Posted: October 28, 2008
For the second time this year The University of Western Ontario’s Meteor Group has captured rare footage of a meteor streaking across the sky and possibly falling to the ground.
The meteor was tracked by all seven of Western’s Southern Ontario Meteor Network cameras at 5:28 am on Wednesday 15 October, local time. Western University astronomers suspect that some fraction of the meteor may have fallen to the ground, amounting to a few hundred grams in mass.
All seven cameras of the Meteor Network spotted this meteor streaking across the sky; this image was taken by the Orangeville camera number 6. The lights at the bottom are a moving aircraft. Video of the meteor is available here. Image: University of Western Ontario.
By studying the video footage, the astronomers concluded that the meteor penetrated the Earth’s atmosphere at an altitude of around 37 kilometres whereupon it slowed down considerably. Most meteoroids burn up by the time they hit an altitude of 60-70 kilometres from the ground, but in this case, one or more small meteorites could have made it to the ground intact. The surviving fragments are predicted to lie in a region north of Guelph. The trajectory of the meteor could also be tracked back to its pre-impact orbit, putting it into the typical Earth crossing asteroid type of a stony meteorite. Stony meteorites are composed mostly of silicate minerals and account for around 95 percent of all meteorites seen to fall to Earth.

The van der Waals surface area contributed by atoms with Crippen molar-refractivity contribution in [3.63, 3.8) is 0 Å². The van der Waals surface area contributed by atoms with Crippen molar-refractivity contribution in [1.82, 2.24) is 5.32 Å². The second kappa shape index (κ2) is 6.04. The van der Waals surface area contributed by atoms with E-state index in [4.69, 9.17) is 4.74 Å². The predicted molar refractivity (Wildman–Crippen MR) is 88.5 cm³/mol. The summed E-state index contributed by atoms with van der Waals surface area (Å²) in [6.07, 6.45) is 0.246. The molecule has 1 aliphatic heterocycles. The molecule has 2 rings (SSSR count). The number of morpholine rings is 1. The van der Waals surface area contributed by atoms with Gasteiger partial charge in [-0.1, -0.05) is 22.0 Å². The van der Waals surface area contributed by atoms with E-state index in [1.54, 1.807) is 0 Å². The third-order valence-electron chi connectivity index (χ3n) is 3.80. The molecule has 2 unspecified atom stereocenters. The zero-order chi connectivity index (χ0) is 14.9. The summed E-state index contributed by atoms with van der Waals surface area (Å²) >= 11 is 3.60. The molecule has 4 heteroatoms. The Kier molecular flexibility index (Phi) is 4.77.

In March, the same network of all-sky cameras captured a meteor careering towards the Parry Sound area. All-sky cameras consist of a fish eye lens that enables the whole sky to be imaged at once, as the name suggests. A network of three or more cameras allows the meteors to be located via triangulation.
The fireball is suspected to have shed meteorites in a region north of Guelph. Residents are encouraged to contact researchers at Western if they witnessed the event or if they have found fragments of the meteorite. Image: University of Western Ontario.
Just a week before the Canadian accomplishment, a three-metre wide asteroid was seen powering through the skies of northern Sudan as a glowing fireball (read our report here). Meteors streak across the sky on a daily basis, and when the Earth passes through the tail of a comet, we are treated to a meteor shower, such as the Perseids, Orionids, Leonids and Geminids, which offer the best displays. However, it is quite rare that meteoritic material reaches the ground intact, but finding this treasure allows scientists to sample the material of an extraterrestrial body, teaching us about the composition of the residents of our cosmic neighbourhood. The three-metre wide asteroid was a reminder that the Earth is also at risk from potentially devasting impacts without much notice, indeed, that case study was detected less than a day before it was due to penetrate the Earth's atmosphere.